8. More Recon & Visits To The Route—-Aside from doing more practice runs on the first 62 kilometres of the route (Start to Babadak), it is also a “must” to know and feel how it is like to run and hike from Napo-Tuyak back to Dayap (Km 102) during nighttime. From Dayap to the Finish Line is the “reverse” version of the Four Lakes 100 route but there is still challenge to it as one has to reach the peak of Mt Ugo before going to the Finish Line. Hopefully, I will be able to do my practice runs and hikes by segment or section on this part of the route when the body is already weak and exhausted. We will see!

As a closing note in this post, I know that there are so many younger, stronger, and more experienced trail runners who have declared themselves as DNF in this race, to include our foreign friends/neigboring countries’ mountain trail runners who have finished other challenging races in other parts of the world and this Hardcore 100 event is something that we could be proud of. This international event could not be possible without the vision and advocacy of Jonel Mendoza and his Team to bring Sports Tourism in this part of the country and establish an added economy for the people of Kayapa and its environs. Let us support this event whether you are a trail runner or a volunteer and hopefully, the government and/or private entities will come into play and be aware of this event and come up with “projects” or establishments for better living conditions and accommodations for the people joining this event.

And for those local Pinoy Runners, Men & Women,  who took the Podium Finish Positions and up to the Top Ten Overall Ranking, they have proven that they could Break The Course Record in the previous year/s and even performed well within the standards of the world’s elite international trail runners. This outstanding performance of our Local Trail Runners shows and proves that we can compete among the top international elite trail runners in the world. I just hope that our local as well as our multi-national Outdoor Corporate Brands and Private Business Establishments, and of course, our Government will have the INITIATIVE and CONCERN to bring these outstanding trail runners to international competitions and exposure.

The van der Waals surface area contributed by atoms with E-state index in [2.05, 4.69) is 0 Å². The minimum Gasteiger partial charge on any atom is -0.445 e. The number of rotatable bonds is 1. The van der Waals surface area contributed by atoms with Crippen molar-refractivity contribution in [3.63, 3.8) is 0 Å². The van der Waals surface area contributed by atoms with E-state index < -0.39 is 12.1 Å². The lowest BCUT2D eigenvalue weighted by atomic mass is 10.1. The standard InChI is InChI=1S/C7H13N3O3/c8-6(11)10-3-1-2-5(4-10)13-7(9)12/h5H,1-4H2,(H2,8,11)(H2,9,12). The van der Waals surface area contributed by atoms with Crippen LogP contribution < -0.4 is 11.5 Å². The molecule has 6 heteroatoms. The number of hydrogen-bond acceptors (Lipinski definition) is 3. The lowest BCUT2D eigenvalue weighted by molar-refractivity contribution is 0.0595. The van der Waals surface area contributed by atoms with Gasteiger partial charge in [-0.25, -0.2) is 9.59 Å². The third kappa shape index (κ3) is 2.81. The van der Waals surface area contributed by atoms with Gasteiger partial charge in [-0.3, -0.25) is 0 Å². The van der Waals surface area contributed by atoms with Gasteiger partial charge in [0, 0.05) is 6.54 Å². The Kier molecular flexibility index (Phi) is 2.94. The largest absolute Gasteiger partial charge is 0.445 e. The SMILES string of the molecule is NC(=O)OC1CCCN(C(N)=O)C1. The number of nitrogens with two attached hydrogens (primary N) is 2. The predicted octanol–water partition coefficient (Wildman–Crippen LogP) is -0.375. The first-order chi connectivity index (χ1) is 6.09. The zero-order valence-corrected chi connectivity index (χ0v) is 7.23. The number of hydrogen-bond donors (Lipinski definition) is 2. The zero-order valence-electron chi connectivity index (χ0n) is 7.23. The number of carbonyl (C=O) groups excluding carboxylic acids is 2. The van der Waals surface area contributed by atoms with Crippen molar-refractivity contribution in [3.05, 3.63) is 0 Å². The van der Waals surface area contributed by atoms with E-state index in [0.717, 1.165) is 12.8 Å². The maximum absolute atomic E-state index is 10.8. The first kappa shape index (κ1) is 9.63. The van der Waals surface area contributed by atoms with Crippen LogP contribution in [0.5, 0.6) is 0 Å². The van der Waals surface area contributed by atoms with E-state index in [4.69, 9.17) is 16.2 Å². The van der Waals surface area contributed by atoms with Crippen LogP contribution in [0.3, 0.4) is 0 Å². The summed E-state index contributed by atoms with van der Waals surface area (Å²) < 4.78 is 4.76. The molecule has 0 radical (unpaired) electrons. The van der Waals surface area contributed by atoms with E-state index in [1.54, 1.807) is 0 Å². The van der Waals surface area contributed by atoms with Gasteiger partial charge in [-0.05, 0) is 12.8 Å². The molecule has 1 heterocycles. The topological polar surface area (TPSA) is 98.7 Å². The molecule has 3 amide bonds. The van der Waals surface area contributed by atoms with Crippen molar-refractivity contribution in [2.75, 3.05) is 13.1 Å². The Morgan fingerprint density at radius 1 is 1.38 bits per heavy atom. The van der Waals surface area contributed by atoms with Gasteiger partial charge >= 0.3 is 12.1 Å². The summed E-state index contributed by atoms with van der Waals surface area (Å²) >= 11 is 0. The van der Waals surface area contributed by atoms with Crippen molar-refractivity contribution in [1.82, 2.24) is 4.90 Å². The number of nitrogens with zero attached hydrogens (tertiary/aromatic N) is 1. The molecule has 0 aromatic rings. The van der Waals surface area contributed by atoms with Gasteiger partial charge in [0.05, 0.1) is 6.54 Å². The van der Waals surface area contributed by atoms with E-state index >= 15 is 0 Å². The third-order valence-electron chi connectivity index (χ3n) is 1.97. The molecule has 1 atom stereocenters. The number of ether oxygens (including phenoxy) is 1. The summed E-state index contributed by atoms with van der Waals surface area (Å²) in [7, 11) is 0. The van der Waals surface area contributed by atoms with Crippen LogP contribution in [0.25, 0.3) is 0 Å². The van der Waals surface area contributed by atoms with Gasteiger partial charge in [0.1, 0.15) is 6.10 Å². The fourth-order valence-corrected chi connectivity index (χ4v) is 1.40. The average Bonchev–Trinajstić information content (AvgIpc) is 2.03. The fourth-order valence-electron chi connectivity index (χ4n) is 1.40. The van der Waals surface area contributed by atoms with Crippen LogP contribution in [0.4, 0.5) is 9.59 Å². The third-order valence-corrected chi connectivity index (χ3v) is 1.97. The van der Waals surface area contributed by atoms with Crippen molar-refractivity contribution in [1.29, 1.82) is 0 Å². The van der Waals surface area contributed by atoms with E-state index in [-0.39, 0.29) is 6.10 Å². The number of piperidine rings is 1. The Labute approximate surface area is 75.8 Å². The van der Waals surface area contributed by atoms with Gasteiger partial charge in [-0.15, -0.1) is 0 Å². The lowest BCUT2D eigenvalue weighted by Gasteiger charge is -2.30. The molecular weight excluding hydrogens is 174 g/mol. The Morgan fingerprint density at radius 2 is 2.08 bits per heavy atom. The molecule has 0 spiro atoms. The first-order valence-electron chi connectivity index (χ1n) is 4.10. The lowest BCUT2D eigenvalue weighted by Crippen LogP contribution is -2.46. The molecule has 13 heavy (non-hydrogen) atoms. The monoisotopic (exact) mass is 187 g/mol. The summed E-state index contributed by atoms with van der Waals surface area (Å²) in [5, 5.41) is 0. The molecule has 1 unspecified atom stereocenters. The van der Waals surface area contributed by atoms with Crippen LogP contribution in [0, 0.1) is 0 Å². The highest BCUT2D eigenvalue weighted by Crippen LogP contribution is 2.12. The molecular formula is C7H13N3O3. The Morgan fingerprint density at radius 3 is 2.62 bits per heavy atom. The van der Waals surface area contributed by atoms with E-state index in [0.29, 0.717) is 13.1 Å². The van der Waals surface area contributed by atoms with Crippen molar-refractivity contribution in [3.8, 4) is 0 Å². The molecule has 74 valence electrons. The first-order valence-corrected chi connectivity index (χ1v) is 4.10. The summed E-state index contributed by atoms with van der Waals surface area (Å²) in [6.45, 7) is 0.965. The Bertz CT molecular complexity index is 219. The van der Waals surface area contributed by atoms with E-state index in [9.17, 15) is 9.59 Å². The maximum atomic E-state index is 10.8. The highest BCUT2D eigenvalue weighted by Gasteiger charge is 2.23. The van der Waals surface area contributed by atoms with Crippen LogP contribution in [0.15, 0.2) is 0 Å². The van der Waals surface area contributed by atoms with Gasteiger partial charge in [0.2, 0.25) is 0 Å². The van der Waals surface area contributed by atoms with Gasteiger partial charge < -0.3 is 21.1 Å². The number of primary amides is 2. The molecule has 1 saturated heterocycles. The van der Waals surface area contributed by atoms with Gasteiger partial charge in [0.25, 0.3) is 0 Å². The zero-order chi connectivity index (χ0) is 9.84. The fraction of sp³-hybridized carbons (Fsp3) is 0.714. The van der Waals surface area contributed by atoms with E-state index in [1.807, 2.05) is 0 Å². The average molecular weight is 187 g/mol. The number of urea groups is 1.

To those who experienced running in this event and about to join  this most challenging trail running event in the country, always remember, you came to join this event not to brag to have tried or finished it but you came here to prove that you can endure the most painful experience you can inflict on to yourself because of mountain trail running…thus, you will know more about yourself and what you are capable of from the strength of your mind and body.

Congratulations to those who endured the pain and victorious to have defeated the mountains and had successfully finished the race. To those who failed, we have one year to prepare, train, and save some money.

See you next year!





Race Report: KOTM’s Four Lakes 100K Mountain Trail Race (Part 2)

7 04 2016

In about one month, I will turn to a 64-year old mountain trail runner and I have accepted the reality that I am getting old and about to retire from ultra mountain trail running with the hope to leave some legacy to the next generation of runners, most especially to the local ultra runners. I also accepted the fact that I am becoming the “cut-off time chaser” in all my past international ultra races. But for the past months, I improved on my nutrition strategy; more rest and recovery in my training; and getting smarter during races. And because of these reasons, I became more confident to finish the ultra races that I intended or scheduled to join this year. I guess, I might not retire in the near future after all.

I was surprised with my performance in last month’s Translantau 100K in Hongkong even if I was stopped at Km 90 due to severe weather conditions in the mountains. If only the race was not stopped by the Race Organizer, I would have improved my previous finish time last year by one hour or more. Instead of earning 3 UTMB Points, all of us who were stopped along the course were considered as Official Finishers and were given 2 UTMB Points. Due to this setback to earn 9 UTMB Points in 3 Ultra Races, I decided to join the 2016 KOTM’s Four Lakes 100K (FL 100) Trail Run and earn 3 UTMB Points from it.

Here are the reasons why I did good in this race:

More Time To Recover & Rest—-The Translantau 90K that I’ve finished 2 weeks before the FL 100, became my “peak LSD” in preparation for the said race. And the last 50K LSD “heat training” that I did one week before the race was my taper run. Within those two weeks, I did two sessions of leg workouts and the rest were devoted to rest and more sleep. However, before the Translantau 100, I finished the Condura Skyway Marathon (42K) and my Fort Magsaysay To Dingalan 65K Ultra Marathon Race.